The results of a study into the costs and benefits associated with the introduction of a national vaccination programme to combat cervical cancer are unlikely to be available before the end of the year.
Amid criticism of delays in the introduction of a vaccine programme here, a spokeswoman for the Health Information and Quality Authority (HIQA), which is undertaking the review, said it hoped to have the results of the study by the end of the year.
Human papilloma virus (HPV), which is a sexually-transmitted infection, is a major cause of cancer of the neck of the womb (the cervix).
Two different HPV vaccines – marketed under the trade names Gardasil and Cervarix – have been developed. They are currently indicated for use by girls between 11 and 12 years who are not yet sexually active.
Earlier this year, the National Immunisation Advisory Committee (NIAC) advised the Department of Health to include a vaccine against HPV in the childhood immunisation scheme.
However, the HIQA has since been asked to carry out a cost-benefit analysis of a national HPV vaccination programme.
Yesterday, a member of the NIAC, Dr Kevin Connolly, said it should be able to make its decisions in a more “timely manner”.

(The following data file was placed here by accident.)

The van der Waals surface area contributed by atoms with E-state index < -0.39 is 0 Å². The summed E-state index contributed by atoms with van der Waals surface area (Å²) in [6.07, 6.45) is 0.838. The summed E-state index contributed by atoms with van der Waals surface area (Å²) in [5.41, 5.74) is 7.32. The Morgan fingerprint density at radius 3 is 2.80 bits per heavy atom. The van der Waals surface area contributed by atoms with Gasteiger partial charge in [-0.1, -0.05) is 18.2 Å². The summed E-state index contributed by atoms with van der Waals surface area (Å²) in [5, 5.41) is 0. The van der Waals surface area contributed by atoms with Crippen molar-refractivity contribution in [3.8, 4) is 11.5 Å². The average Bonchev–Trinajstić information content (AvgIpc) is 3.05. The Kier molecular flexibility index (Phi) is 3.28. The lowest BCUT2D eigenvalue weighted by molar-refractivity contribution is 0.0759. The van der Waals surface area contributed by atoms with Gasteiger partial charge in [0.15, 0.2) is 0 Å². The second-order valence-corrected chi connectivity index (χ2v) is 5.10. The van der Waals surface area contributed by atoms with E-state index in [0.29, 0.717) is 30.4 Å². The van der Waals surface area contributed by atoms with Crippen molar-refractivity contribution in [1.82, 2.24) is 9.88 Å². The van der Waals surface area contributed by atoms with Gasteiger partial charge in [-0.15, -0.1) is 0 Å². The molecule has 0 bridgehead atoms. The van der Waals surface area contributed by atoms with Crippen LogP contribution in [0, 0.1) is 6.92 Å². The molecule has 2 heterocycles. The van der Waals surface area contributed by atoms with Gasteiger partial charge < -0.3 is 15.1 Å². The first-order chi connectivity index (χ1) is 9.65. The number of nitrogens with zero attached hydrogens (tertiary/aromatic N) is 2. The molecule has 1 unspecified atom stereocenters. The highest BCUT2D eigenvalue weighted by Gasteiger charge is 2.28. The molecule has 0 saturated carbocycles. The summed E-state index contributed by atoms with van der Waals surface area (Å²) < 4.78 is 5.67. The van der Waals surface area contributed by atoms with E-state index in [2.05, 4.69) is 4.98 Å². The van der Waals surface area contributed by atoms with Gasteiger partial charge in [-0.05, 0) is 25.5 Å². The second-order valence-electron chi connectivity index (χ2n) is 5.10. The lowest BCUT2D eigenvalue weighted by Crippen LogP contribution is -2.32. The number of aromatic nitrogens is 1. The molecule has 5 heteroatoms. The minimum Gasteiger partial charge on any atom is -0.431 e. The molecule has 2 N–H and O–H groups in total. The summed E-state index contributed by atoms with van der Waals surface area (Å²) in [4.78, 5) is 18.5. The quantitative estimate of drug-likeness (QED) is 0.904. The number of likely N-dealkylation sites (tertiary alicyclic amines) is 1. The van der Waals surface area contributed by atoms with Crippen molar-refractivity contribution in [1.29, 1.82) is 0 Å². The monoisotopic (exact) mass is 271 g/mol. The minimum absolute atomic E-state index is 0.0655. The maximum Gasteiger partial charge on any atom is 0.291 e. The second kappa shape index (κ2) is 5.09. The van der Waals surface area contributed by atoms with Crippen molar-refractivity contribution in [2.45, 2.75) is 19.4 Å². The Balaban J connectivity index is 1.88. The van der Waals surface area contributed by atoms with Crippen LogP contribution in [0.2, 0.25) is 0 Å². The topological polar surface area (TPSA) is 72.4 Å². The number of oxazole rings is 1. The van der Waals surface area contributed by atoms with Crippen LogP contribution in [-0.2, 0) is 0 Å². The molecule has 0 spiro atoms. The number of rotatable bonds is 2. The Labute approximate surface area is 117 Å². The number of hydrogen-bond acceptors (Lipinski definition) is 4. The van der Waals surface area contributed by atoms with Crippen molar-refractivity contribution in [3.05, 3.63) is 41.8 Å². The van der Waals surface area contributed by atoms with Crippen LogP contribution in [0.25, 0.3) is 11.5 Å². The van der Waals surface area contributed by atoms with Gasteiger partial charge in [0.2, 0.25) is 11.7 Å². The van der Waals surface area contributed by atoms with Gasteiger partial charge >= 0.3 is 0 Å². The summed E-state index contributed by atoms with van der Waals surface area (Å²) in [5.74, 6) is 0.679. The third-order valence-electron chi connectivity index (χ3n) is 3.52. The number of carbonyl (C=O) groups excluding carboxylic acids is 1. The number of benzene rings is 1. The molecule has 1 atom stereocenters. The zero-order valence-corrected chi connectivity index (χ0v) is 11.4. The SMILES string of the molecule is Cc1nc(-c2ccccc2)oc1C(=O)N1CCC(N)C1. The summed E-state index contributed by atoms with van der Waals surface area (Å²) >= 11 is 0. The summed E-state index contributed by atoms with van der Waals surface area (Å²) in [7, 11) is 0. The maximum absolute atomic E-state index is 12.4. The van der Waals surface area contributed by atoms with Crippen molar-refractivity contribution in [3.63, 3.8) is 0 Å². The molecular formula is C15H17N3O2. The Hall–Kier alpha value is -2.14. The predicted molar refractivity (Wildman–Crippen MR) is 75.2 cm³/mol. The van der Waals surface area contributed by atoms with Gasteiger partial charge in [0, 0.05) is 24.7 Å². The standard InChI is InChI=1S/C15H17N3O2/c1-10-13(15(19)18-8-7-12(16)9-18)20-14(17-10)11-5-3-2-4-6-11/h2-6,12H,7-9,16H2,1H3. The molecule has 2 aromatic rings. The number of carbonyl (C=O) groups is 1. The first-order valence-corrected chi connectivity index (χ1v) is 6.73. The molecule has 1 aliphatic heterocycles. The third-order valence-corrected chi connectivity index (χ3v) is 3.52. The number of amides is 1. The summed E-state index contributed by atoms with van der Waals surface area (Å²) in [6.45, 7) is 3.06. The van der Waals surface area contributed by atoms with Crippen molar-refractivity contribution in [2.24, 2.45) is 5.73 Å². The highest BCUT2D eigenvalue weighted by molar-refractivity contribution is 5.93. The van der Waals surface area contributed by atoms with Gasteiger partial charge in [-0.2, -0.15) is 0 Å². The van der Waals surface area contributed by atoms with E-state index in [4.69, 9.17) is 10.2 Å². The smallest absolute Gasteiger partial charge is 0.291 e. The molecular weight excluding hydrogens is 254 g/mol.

“I agree it is unsatisfactory. We ought to be able to have both the time and the personnel to make these decisions in a more timely manner,” Dr Connolly told RTÉ. “And also funds have to be ringfenced so that our recommendations can be carried through.”
Cervical cancer is the ninth most common cancer in women in the Republic; about 70 women die from the disease here each year, the latest figures from the National Cancer Registry show.
There are a number of sub-types of HPV. Chemical trials suggest a three-dose schedule at two- and four-monthly intervals is the most effective way to prevent HPV infection and to ultimately reduce the incidents of cervical cancer.
The Labour Party deputy leader and spokeswoman on health, Liz McManus TD, yesterday criticised the delay in the roll-out of a national vaccination programme. She said she was concerned that the programme for government does not provide a timeframe for the vaccination programme.
“It makes no reference at all to the screening programme that has now been talked about for 10 years. We must treat this condition with the seriousness and urgency it deserves through the urgent introduction of vaccination and screening.”
A spokeswoman for the Department of Health said, as in other jurisdictions, Ireland was considering the potential role of HPV vaccination in addressing cervical cancer prevention.
She added that a “quality assured” cervical screening programme aims to reduce cervical cancer in Ireland by approximately 80 per cent. It was expected that the National Cancer Screening Service (NCSS) would have such a programme in place from January.
“When the Minister has received the policy advice from HIQA and the NCSS, the necessary decisions that arise from the advice will be made,” she said.